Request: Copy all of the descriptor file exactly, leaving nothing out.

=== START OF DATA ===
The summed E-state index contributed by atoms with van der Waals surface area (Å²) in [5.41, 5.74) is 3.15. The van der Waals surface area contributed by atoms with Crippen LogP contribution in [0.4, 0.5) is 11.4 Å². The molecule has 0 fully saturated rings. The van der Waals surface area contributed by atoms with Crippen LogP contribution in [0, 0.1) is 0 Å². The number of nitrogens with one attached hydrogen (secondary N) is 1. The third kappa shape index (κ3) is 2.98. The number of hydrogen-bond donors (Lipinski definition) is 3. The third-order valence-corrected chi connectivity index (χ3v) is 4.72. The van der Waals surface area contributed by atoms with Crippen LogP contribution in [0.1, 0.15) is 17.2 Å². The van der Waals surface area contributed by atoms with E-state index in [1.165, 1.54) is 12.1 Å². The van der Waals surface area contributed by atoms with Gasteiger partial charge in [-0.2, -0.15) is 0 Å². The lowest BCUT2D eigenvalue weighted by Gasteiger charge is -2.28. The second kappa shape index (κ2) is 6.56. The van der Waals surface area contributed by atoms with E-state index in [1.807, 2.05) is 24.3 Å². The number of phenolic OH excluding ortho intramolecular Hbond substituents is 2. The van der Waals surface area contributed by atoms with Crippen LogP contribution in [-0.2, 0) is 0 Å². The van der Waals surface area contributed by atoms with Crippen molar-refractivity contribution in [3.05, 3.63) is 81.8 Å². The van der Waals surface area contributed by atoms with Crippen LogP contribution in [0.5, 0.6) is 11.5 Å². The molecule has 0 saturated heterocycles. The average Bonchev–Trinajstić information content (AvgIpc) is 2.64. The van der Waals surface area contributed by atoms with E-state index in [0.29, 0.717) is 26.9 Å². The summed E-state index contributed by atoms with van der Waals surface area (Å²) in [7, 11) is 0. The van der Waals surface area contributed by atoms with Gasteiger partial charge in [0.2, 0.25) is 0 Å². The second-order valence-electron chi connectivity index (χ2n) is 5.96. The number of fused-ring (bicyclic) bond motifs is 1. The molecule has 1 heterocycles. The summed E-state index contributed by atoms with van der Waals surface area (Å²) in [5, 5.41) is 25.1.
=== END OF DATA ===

The summed E-state index contributed by atoms with van der Waals surface area (Å²) in [5.41, 5.74) is 3.15. The van der Waals surface area contributed by atoms with Crippen LogP contribution in [0.4, 0.5) is 11.4 Å². The molecule has 0 fully saturated rings. The van der Waals surface area contributed by atoms with Crippen LogP contribution in [0, 0.1) is 0 Å². The number of nitrogens with one attached hydrogen (secondary N) is 1. The third kappa shape index (κ3) is 2.98. The number of hydrogen-bond donors (Lipinski definition) is 3. The third-order valence-corrected chi connectivity index (χ3v) is 4.72. The van der Waals surface area contributed by atoms with Crippen LogP contribution in [0.1, 0.15) is 17.2 Å². The van der Waals surface area contributed by atoms with E-state index in [1.165, 1.54) is 12.1 Å². The van der Waals surface area contributed by atoms with Gasteiger partial charge in [-0.2, -0.15) is 0 Å². The lowest BCUT2D eigenvalue weighted by Gasteiger charge is -2.28. The second kappa shape index (κ2) is 6.56. The van der Waals surface area contributed by atoms with E-state index in [1.807, 2.05) is 24.3 Å². The number of phenolic OH excluding ortho intramolecular Hbond substituents is 2. The van der Waals surface area contributed by atoms with Crippen LogP contribution in [-0.2, 0) is 0 Å². The van der Waals surface area contributed by atoms with Crippen molar-refractivity contribution in [3.05, 3.63) is 81.8 Å². The van der Waals surface area contributed by atoms with Crippen LogP contribution in [0.5, 0.6) is 11.5 Å². The molecule has 0 saturated heterocycles. The average Bonchev–Trinajstić information content (AvgIpc) is 2.64. The van der Waals surface area contributed by atoms with E-state index in [0.29, 0.717) is 26.9 Å². The summed E-state index contributed by atoms with van der Waals surface area (Å²) in [7, 11) is 0. The van der Waals surface area contributed by atoms with Gasteiger partial charge in [0.2, 0.25) is 0 Å². The second-order valence-electron chi connectivity index (χ2n) is 5.96. The number of fused-ring (bicyclic) bond motifs is 1. The molecule has 1 heterocycles. The summed E-state index contributed by atoms with van der Waals surface area (Å²) in [5, 5.41) is 25.1.